The past year has seen COVID-19 disinformation inundate online spaces, accelerating the spread of the virus and loss of life. The pandemic and ensuing lockdowns have also turbo-charged the digital transformation of the economy, with this shift exemplified in changing workplace patterns and personal routines that are increasingly revolving around the digital sphere. Accordingly, 2020 witnessed the EU set in motion its most ambitious plan yet to rein in online platforms and establish clear rules in the largely unregulated virtual space.

The level of toxicity in online spaces has indeed become a pertinent issue for a broad swath of Europeans, with 65% of EU citizens agreeing that the Internet is not safe for its users. The pandemic has only compounded the issue. Wild conspiracy theories denying the very existence of the virus and outlandish allegations purporting that vaccination was being deployed as a tool to nanochip people spread even faster than the virus itself. While digital platforms enacted some measures including the promotion of official sources of information on the pandemic and the displaying of warning labels on misleading content, these initiatives did little to diminish their spread. In some cases, social media companies, however, removed sources of coronavirus disinformation entirely, a method that proved more efficient. These moves were, nonetheless, done sporadically and without a transparent strategy and communication approach.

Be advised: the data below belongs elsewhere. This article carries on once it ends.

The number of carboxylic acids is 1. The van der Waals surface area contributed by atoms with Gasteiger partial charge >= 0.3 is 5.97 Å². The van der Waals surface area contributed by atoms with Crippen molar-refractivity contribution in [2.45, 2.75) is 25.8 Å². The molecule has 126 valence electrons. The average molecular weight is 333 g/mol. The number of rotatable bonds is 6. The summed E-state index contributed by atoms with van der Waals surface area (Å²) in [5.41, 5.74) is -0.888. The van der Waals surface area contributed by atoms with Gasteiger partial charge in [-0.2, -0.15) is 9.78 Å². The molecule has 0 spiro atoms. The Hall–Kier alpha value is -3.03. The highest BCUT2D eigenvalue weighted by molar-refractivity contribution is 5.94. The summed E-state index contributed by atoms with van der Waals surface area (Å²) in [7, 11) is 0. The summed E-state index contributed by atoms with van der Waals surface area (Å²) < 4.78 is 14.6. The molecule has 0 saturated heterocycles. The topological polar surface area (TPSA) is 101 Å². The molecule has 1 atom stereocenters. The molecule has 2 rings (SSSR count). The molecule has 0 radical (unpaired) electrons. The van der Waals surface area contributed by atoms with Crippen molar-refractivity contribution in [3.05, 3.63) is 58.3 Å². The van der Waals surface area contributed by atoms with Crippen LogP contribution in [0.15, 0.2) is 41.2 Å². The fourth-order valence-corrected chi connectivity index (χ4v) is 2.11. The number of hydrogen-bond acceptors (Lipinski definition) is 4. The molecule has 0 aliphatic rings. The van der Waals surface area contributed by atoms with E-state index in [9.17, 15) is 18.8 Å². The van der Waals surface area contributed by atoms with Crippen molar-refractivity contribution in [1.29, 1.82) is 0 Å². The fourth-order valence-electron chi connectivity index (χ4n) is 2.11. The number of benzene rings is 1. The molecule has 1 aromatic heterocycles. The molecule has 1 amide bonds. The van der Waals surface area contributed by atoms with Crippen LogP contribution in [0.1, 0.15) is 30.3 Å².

Real-life implications of online toxicity: violence in the streets and vaccine rejection

The impact of toxic narratives was not confined only to the digital sphere. They rather prompted people in many countries across the EU – Germany, Italy, Slovakia and the Czech Republic to name just a few – to take to the streets and clash with police. According to GLOBSEC Trends 2020, one third (34%) of people living in Central and Eastern Europe believe that COVID-19 has been fabricated with the aim of manipulating society and one in four (24%) find credible the claim that the COVID vaccine is a tool intended to be used to nanochip the population.